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Actually no, its a very bad example since OUTLINE planning had been agreed. That is, the council was quite happy for them to build on the plot of land. These idiots probably just built an unsightly pile of shit that was completely inappropriate to the surroundings and offensive to the eye and the neighbours. Tough titties I say in this case-if you can't be arsed to get a decent architect and design to fit the place you want to build and plough ahead anyway regardless without completing the planning process first then you get everything you deserve Im afraid...

It was a truly ugly house, and from the pictures I cannot understand how it cost £400k. £100k plus £300k legal fees perhaps...

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Actually no, its a very bad example since OUTLINE planning had been agreed. That is, the council was quite happy for them to build on the plot of land. These idiots probably just built an unsightly pile of shit that was completely inappropriate to the surroundings and offensive to the eye and the neighbours. Tough titties I say in this case-if you can't be arsed to get a decent architect and design to fit the place you want to build and plough ahead anyway regardless without completing the planning process first then you get everything you deserve Im afraid...

+1

Yes this is a bad example.

I also think that they lie like cheap chinese watch. There's no way such a crappy build cost £350k.

I'm not a fan of planning regs, but as you say, tough titty on them for being so stupid.

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They really should have set aside £10,000 in a brown envelope or got in contact with the Mason inside the council, if you know what I mean. It's all about knowing the right people and pressing the right buttons.

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I think this is wonderful. I know this village and I've been through the planning and building process with Hambleton myself. Hambleton are helpful and reasonable in both planning and building control.

The guy deserves no sympathy, he is a developer. He ought to know the rules. The value at £400k is rubbish. A house that size in block and render, no more than £110k assuming a decent kitchen. The plot still retains value, at least it would once a successful application for reserved matters is in place. Typical of the Daily Mail, they seem to inhabit another planet.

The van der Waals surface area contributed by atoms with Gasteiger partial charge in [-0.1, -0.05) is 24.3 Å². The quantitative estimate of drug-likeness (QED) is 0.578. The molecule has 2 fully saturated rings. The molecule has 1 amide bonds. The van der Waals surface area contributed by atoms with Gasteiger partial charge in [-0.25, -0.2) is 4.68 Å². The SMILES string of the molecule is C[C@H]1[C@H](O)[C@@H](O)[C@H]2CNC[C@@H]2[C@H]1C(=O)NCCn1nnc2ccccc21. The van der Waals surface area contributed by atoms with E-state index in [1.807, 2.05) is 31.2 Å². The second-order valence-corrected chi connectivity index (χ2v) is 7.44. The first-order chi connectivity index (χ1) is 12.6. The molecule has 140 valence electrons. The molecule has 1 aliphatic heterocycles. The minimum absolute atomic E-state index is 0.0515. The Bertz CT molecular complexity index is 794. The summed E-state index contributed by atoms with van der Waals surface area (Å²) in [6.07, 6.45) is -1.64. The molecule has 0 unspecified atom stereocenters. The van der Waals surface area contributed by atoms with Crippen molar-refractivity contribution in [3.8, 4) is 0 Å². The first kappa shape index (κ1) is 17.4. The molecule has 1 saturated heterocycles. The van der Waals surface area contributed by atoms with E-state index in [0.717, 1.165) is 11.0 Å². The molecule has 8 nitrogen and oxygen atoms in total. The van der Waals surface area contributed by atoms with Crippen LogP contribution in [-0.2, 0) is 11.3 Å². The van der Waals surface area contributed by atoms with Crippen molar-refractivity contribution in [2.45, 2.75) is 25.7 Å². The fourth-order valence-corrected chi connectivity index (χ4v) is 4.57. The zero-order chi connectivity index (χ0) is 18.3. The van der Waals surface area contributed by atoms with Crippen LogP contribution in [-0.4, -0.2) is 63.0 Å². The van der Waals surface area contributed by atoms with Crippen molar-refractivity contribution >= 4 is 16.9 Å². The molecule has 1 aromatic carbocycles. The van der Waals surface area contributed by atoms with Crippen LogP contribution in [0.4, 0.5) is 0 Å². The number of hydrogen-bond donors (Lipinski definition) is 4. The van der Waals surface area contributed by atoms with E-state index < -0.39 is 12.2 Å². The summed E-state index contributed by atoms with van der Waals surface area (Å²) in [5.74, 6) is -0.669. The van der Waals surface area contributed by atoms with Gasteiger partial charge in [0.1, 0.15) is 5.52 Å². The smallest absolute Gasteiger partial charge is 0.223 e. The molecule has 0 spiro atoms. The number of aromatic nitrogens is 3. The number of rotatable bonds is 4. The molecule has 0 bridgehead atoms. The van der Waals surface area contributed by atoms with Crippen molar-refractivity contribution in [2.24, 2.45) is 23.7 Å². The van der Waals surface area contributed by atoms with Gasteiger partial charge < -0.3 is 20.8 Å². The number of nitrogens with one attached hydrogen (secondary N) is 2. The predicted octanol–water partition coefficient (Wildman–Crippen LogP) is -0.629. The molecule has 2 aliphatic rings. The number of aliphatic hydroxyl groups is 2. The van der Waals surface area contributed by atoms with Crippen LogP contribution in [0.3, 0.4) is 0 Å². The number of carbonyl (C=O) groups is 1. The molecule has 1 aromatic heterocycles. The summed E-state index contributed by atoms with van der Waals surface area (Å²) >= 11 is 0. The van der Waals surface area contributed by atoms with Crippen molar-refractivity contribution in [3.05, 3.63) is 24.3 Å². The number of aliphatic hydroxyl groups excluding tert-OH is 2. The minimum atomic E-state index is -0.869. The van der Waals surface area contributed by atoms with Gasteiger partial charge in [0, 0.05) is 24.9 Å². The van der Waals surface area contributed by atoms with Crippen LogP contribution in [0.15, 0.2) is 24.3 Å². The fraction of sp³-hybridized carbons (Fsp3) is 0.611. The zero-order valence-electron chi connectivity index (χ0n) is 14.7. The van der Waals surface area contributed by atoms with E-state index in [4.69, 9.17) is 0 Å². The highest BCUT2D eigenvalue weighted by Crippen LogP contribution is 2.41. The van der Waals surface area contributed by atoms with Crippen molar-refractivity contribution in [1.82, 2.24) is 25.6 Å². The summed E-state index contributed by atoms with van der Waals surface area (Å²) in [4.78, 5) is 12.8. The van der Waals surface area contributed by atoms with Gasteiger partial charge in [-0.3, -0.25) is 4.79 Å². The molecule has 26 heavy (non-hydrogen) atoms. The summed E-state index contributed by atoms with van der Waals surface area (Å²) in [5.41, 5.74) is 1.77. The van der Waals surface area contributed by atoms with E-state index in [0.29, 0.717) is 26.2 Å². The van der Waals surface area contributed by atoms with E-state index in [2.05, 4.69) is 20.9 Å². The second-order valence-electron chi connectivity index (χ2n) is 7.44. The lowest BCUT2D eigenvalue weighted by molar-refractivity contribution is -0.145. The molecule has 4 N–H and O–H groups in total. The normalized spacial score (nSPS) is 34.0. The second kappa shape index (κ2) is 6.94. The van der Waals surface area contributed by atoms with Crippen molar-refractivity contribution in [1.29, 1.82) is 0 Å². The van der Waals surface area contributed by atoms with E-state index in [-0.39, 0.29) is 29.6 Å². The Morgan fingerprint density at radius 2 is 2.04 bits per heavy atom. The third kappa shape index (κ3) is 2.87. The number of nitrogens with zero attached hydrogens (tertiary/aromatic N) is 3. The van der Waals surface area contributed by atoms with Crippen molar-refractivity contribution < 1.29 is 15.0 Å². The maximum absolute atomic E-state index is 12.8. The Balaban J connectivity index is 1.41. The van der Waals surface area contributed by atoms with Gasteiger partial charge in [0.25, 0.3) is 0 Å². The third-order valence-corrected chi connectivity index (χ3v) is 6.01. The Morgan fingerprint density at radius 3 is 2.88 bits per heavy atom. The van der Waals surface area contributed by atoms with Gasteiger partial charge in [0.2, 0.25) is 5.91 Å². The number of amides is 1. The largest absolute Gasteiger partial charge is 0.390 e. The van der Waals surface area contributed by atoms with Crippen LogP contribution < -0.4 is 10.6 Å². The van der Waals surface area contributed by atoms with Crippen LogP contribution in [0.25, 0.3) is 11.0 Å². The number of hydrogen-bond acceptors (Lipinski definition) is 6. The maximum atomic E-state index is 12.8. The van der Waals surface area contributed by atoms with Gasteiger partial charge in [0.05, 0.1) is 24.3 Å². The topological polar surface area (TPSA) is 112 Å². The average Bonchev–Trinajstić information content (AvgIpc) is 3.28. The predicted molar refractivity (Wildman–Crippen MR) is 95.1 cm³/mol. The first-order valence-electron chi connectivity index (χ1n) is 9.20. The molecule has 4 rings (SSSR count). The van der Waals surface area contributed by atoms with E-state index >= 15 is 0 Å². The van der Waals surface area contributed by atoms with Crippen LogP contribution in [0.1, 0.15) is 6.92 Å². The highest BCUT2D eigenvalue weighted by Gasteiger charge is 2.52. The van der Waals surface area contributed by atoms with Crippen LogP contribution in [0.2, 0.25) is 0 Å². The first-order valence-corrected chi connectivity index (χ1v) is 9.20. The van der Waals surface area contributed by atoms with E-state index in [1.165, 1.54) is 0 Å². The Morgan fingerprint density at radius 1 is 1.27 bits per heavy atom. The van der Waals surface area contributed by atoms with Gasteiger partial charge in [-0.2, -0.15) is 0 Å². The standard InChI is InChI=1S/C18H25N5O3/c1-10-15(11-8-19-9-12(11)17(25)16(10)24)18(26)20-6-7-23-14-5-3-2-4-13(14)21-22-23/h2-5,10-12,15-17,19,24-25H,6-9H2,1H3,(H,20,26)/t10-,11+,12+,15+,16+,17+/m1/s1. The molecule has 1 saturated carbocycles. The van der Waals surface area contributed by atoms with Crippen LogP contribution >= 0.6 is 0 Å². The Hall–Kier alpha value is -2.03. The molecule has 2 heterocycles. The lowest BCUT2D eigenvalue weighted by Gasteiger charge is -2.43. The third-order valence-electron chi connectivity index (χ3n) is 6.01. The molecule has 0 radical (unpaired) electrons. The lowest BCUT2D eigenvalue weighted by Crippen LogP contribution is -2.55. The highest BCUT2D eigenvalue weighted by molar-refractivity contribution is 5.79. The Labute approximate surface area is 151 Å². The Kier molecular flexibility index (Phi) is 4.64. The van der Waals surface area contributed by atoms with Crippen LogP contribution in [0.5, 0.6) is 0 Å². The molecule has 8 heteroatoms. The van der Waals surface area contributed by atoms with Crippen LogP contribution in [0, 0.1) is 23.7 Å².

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I think this is wonderful. I know this village and I've been through the planning and building process with Hambleton myself. Hambleton are helpful and reasonable in both planning and building control.

The guy deserves no sympathy, he is a developer. He ought to know the rules. The value at £400k is rubbish. A house that size in block and render, no more than £110k assuming a decent kitchen. The plot still retains value, at least it would once a successful application for reserved matters is in place. Typical of the Daily Mail, they seem to inhabit another planet.

Precisely, though this article just goes to prove that any witless wonder can claim this title these days-tell me, what REAL property developer would not have known that this was going to be a likely outcome? The clown has probably been telling himself that a bit of decorating, minor repair and dumb luck making profits in a rising market makes him a developer. Hilarious indeed :rolleyes::lol:

Edit: The council statement on the issue said that the building was too big and in the wrong place. Now any developer/builder with an ounce of common sense would have known that if they couldnt squeeze plans through quite as big as they'd like that provided they got the thing built with full consent then they'd have 'permitted development' after a while to make a bit of an addition to it if really needed.

Back to the build 'quality', as you lot say that has no way on god's green earth cost that amount to build unless he's been done over like a kipper by his tradesmen and don't even get me started on those NASTY, TACKY faux parapet thingos-arghhh, my eyes...what a pretentious, thickass dickwad indeed!!!

Edited by stonethecrows

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Guest sillybear2
"Harmless people attacked by evil thugs."